The Utility of Diversity


I was recently featured in a short article discussing neuropsychology and autism. In the article, I spoke about how my cofounders and I began the Society for Black Neuropsychology (SBN) because we didn’t see many folks who looked like us. Moreover, an emphasis on cultural understanding is important to adequately assess and diagnose patients. When Will McBride, Kendra Anderson, Valencia Montgomery, and I launched SBN, there were many supporters and a few detractors. Most often, the discouraging remarks came from people who weren’t in our field and didn’t understand why culture was relevant to what we do. I recall one person who left a comment on our YouTube channel stating that a focus on Black neuropsychology is inherently racist. It’s an unsurprising perspective from individuals who don’t recognize the need for cultural consideration or from the well-meaning folks who insist that “everyone is human,” so things like culture and background “don’t matter.” They fail to realize that cultural competency is not just a buzzy trend. Diversity and inclusion are not merely incidental add-ons. This is part and parcel of doing what we do.

This is a companion discussion topic for the original entry at

when the question of culture is laid out clearly, as it is in this article, one wonders how it could ever have been overlooked as integral to an understanding of anything we confront…obviously we are all products of our culture, which means an understanding of any of us, and what we consume and produce, depends on an understanding of that culture…

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So well done! Clear, persuasive and insightful!!

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It seems that the Gospel - the story of Jesus, from beginning to the end should be able to reach all these various cultures. It’s really a simple story, not simple as in shallow, but, as a story, easily understood. The depths of meaning come from the reader and his/her background. Des Ford wrote a small book The Kaleidoscope of Diamonds that somewhat speaks to that - the brilliance of the Gospel resembling the many facets of the simple pieces of glass.

Years ago, in SS, the story was told of a Muslim who wasn’t responding to “Jesus on the cross” but when he heard about Jesus washing the disciples’ feet he was deeply impacted and ready for more. In order for the Gospel to do its work, it needs freedom of expression. When I initially saw some of the mission stories, showing the different people within their cultures worshipping, I was somewhat put off by hearing hymns and some contemporary Christians tunes sung in various native languages. There seemed to be a cultural dissonance. Shouldn’t they have their own songs to sing… Shouldn’t we all have our own songs to sing?


I couldn’t agree more with the strategic points of Courtney Ray’s credible conscientious patience.
As messengers of God’s Last Day Message to the world, the SDA Church has never excluded Missionaries from utilizing the native language to reach out & teach others about the love & mercy of the Savior—Jesus Christ. At my last check, neither have we eliminated the color variations from the learned kindergarten song, ‘…red & yellow, black & white, all are precious in His sight, Jesus loves the little children of the world.’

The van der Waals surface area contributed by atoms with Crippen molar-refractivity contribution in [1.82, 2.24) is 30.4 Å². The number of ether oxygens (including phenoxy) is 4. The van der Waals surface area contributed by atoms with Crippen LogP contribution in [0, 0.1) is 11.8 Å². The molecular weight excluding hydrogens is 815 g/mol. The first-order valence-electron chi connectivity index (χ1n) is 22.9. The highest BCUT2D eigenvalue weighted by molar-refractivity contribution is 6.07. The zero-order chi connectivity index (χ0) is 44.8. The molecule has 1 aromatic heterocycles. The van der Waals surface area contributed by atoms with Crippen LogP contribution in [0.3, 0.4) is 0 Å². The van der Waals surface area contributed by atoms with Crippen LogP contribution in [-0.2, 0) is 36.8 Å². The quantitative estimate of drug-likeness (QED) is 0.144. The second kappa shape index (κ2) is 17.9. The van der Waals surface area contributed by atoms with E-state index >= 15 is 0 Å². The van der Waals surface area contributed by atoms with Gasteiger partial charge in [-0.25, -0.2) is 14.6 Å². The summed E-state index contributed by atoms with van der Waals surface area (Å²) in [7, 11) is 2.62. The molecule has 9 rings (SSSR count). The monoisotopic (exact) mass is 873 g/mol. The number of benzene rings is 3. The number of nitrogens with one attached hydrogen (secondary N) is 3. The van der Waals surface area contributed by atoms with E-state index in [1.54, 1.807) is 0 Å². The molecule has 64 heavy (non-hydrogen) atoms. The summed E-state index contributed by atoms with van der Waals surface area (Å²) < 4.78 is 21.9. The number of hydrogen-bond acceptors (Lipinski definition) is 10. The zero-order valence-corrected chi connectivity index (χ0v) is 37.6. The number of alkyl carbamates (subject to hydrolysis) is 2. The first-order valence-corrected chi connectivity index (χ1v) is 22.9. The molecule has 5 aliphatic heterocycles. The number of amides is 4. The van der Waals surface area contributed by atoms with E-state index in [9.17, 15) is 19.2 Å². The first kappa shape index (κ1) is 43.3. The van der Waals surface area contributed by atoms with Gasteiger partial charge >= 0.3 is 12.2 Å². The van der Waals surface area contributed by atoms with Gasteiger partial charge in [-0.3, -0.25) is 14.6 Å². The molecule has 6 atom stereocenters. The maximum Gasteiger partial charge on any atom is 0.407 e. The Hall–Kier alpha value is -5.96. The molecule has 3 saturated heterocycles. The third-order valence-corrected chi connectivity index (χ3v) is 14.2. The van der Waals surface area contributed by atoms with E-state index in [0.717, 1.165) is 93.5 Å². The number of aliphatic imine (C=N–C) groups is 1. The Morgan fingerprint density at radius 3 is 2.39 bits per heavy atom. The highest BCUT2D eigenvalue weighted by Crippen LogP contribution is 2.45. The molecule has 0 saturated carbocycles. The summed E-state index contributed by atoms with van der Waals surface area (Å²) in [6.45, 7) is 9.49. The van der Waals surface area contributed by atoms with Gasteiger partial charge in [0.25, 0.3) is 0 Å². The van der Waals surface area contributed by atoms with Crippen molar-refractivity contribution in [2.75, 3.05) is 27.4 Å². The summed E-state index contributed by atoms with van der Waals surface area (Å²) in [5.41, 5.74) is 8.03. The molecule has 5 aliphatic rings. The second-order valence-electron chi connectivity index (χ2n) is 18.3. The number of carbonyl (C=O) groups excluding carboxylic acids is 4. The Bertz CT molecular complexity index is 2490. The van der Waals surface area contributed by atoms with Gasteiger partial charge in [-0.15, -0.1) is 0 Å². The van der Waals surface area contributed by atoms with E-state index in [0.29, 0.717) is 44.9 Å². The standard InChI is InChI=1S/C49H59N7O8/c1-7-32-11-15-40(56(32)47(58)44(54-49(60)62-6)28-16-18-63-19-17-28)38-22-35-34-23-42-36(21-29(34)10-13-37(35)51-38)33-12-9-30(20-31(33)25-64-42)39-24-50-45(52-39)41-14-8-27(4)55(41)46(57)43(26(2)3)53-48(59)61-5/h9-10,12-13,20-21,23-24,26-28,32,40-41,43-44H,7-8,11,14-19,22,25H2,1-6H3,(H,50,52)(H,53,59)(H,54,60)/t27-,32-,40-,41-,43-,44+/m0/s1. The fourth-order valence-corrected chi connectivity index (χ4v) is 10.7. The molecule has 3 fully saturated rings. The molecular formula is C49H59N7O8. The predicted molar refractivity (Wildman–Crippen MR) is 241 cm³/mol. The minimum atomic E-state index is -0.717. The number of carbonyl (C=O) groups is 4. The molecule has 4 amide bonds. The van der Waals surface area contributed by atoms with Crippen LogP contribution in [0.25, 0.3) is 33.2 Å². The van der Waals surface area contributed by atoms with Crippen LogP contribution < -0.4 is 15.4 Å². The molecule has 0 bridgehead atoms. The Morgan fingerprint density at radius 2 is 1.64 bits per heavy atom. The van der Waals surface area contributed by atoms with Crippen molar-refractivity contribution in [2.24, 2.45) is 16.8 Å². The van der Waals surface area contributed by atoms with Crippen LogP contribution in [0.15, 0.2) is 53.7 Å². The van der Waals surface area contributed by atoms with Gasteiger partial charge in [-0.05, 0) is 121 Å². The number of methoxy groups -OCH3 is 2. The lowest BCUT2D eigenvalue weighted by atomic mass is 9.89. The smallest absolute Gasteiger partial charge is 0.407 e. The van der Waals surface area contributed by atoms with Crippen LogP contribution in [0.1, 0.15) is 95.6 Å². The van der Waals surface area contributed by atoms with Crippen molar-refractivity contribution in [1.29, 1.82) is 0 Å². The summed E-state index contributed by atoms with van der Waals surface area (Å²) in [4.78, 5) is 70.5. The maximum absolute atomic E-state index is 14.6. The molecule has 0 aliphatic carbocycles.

If we suddenly have a desire to mettle— in changing the strategy of our mission service because we don’t realistically understand how to be of service ministering to other cultures, are we in danger of excluding others? This so describes both the racial & religious mindset of the Jewish Leadership in Christ’s day; anyone not Jewish was racially excluded, period.

If I’m not a mechanic, I have no business trying to instruct one how to properly fix a broken engine. If I’m not specifically trained in a speciality, what authority do I draw from if my own household refuses to listen & daily runs amuck?
Although in todays world we are capable of ‘Googling’ nearly any sort of symptom— yet, this ability doesn’t provide me a degree nor wisdom to diagnose my neighbors ailments effectively as a Medical Doctor. If we are not trained in any given specific service, we should learn to stay in our lanes of practice, no matter how much an expert we may believe we are.

Christ gave His last Biblical Command to His 12 disciples & those following the call of Holy Spirits to take the appeal of God’s love & mercy— “Unto all the world.” If we feel compelled to change His Great Commission now, when Christ’s coming is now so much sooner… who is behind the change in the command?
If today we feel compelled to change Christ’s Command, perhaps we feel our heritage is in danger; but then, doesn’t every single heritage perhaps feel the same tempting fate? So were is our safe zone?

Learning from the teachings of Jesus— our Lord and Savior, we can wisely use His path as a guide to His Will.

John the Beloved disciple reminds us of Christ’s love: “If we confess our sins, He is faithful & just to forgive us our sins, and cleanse us of all unrighteousness" 1 John 1:9.

If we sincerely plead to Christ Himself, He will reveal Himself to us. By asking Him to enter our heart to abide, He will send His Spirit to teach us His Will. As little children sitting at His feet (not following our own pre-conceived notions); learning directly from the Spirit of His Will— will become evident to others, as He begins to change our characters from within—into His likeness.

Amen! Homogeneity is a disservice to ourselves. The best ideas come about through varied perspectives and talents, as leading companies are recognising and embracing.

I guess everyone will get on board eventually… when we’re with people “from every nation, from all tribes and peoples and languages”. Heaven will be multicultural!!

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